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The Amazing Story of Minecraft's Success
The story of the year for PC gaming in 2010 is probably Minecraft, where it has already sold over half-a million copies in its first year, which makes the guy who made the game, Markus Persson, a very rich man. Not only were the sales spectacular, but the buzz on the internet was very strong, on Twitter, on Youtube, and the gaming press, as Minecraft received a lot of positive headlines from popular websites like Kotaku, Destrucoid, and IGN. It's nice to see an indie game get so much love from so many different places.
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Gamers love nostalgia, and CD Projekt's digital distribution service called GOG (Good Old Games) has provided a great niche for people who want to go back and play some of the best classic PC games of all time.
The reason for CD Projekt's success lies in some advantages that their service has: they continue to build a library of classic games that are just hard to find anywhere, even online; that gives them more leverage than any other competitor out there, because no one else can deliver the games that they do. Best of all, the games are DRM free, cheap (they sell for either in $5.99 or $9.99), and includes extras such as soundtracks and avatars; and downloading the games is easy to follow and get over with.
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GOG's Library Just Keeps Getting Stronger
The service will only continue to get better and more popular as CD Projekt continues to convince more publishers in bringing some of their excellent classic PC games to GOG. Two of the best moves so far is first, the deal with Activision, which means GOG users can now download the King's Quest and Gabriel Knight series for very low prices. Another great move is convincing Atari to bring in their games, so now GOG finally has some of the greatest CRPGs in their library, including Bioware's Baldur's Gate I and II, along with what many say is the best PC game of all time, Planescape: Torment.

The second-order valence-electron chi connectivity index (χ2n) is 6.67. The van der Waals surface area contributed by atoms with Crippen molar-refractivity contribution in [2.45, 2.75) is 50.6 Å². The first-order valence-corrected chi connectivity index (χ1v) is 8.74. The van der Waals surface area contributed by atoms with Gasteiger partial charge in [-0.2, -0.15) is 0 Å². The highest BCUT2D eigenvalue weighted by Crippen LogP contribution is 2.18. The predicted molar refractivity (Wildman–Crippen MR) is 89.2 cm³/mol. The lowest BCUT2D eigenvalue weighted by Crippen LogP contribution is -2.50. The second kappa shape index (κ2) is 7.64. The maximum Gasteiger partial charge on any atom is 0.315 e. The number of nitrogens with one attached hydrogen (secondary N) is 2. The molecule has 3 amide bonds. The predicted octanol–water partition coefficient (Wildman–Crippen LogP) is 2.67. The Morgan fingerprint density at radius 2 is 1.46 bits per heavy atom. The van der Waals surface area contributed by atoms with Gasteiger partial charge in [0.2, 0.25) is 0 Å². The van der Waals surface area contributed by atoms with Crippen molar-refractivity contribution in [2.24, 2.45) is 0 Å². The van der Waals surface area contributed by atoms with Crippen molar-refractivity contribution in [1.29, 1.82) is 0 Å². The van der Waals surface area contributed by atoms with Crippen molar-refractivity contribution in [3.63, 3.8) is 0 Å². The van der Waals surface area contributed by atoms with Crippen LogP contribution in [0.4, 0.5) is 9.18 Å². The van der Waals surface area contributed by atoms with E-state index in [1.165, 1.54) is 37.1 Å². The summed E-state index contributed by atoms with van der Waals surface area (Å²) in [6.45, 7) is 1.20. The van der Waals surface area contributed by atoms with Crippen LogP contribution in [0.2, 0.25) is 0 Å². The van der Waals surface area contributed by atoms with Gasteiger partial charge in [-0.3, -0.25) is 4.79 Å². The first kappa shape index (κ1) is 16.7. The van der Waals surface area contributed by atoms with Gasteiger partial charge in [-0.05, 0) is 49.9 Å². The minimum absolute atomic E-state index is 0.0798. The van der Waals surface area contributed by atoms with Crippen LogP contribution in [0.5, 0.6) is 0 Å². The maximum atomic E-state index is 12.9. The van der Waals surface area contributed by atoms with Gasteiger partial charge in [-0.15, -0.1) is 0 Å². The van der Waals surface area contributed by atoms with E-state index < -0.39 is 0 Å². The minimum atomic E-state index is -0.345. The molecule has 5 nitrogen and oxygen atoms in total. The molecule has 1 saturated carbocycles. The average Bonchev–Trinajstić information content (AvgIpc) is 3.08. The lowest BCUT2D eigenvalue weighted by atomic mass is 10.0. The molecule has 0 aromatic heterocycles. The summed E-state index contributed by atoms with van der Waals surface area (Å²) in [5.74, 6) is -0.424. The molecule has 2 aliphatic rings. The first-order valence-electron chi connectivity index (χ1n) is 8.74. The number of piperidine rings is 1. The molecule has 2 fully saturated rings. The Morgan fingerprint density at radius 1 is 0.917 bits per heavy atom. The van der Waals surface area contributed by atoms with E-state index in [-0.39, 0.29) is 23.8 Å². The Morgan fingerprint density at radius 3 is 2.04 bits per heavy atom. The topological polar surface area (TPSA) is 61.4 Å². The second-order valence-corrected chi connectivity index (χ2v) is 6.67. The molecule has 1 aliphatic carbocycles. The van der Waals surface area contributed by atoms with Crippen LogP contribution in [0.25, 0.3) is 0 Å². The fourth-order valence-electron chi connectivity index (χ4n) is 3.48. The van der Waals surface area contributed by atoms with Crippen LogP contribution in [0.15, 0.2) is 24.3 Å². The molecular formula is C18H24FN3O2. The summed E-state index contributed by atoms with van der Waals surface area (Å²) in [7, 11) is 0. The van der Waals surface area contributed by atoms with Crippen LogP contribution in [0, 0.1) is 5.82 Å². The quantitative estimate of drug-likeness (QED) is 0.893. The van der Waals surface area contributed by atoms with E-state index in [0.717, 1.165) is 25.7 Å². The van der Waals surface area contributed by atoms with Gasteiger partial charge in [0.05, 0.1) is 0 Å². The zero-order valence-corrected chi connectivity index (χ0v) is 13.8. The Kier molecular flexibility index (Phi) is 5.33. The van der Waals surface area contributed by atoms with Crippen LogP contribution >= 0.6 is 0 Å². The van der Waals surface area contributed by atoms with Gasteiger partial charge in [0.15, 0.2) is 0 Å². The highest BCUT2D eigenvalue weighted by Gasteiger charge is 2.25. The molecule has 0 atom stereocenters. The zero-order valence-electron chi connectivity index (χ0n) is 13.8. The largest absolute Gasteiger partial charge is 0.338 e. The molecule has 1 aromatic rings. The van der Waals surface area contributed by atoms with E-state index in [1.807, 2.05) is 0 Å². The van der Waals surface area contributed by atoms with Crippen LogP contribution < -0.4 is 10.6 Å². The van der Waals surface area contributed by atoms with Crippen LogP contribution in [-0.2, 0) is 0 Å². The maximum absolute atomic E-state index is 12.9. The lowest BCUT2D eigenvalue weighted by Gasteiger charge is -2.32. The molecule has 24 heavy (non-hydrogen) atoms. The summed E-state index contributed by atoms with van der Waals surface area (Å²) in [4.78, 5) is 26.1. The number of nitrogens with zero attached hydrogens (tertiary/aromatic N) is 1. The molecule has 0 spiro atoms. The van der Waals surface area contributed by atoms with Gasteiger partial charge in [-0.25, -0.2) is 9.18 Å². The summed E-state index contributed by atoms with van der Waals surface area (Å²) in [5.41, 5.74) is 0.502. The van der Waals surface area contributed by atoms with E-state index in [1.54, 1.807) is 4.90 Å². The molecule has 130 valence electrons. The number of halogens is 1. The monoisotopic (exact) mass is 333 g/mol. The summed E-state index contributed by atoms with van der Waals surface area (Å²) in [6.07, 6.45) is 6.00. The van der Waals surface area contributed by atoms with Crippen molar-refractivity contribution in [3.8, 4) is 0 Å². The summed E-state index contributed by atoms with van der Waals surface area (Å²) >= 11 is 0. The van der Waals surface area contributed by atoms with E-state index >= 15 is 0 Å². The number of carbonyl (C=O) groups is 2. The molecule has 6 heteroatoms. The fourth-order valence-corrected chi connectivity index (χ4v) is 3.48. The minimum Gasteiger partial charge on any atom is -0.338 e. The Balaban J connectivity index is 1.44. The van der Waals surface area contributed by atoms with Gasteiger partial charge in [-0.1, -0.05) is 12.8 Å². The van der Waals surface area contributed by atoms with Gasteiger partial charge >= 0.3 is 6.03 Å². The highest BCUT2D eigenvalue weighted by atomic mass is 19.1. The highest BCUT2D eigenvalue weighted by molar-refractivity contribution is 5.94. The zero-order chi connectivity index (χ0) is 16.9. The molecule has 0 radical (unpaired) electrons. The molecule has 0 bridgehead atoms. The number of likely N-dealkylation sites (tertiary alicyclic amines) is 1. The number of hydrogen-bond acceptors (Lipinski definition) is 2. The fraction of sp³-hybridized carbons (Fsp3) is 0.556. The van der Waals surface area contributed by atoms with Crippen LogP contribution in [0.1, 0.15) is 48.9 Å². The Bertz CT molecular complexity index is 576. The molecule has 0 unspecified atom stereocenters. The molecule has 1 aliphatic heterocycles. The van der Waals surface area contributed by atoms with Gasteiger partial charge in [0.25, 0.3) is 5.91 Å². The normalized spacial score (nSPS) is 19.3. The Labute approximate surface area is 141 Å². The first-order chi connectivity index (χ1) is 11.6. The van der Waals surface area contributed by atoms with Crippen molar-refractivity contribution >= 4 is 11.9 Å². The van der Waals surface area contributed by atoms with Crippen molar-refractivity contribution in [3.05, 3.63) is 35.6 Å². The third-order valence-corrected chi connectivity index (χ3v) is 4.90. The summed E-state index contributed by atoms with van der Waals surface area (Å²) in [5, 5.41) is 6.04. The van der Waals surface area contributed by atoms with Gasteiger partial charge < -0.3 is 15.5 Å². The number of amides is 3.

How exciting it would be in the future if GOG added to their library Sam & Max: Hit the Road, System Shock 2, or Grim Fandango.
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With the three headed monster of Starcraft, World of Warcraft, and Diablo, Blizzard continues to be a dominant player in PC gaming. Even though their franchises go back more than a decade, they still maintain a loyal fanbase even today, as every new game they release continue to sell in the millions. How relevant is Starcraft still after all these years? In the first month of Starcraft II's release, the game had already shipped over 3 million copies; 1 million copies were sold on day one.
World of Warcraft, while more than six years old, is still the dominant MMORPG. The Guinness Book of World Records says that WoW is the most popular Massively Multiplayer Online Role-Playing Game, with more than 12 million subscribers playing. World of Warcraft right now has no real competitor in sight to dethrone it, as the game continues to steamroll with best-selling expansion games in The Burning Crusade and The Wrath of the Lich King.
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5. Facebook and Social Games
Social games are now the real deal, with more than 200 million people playing them every month; and the face behind this new way to play games is Facebook. It's the most popular place to social games because it simply has some of the best games there, including Mafia Wars and Bejeweled Blitz. Facebook is the world's most successful social network so it makes sense for it to be the perfect platform for friends and family to communicate, interact, assist, or compete with each other on these games. You can immediately invite a friend for assistance in decorating your fish tank in Fishville; or you can compete against them in a game of poker in Texas Hold'Em; or you can ask for their help in raising your farm in Farmville. The social interaction combined with the accessible and entertaining games is a formula that has worked very well for Facebook and other social networking sites.
While social games may be alien to more traditional gamers, it shouldn't be too hard to understand the appeal that it brings.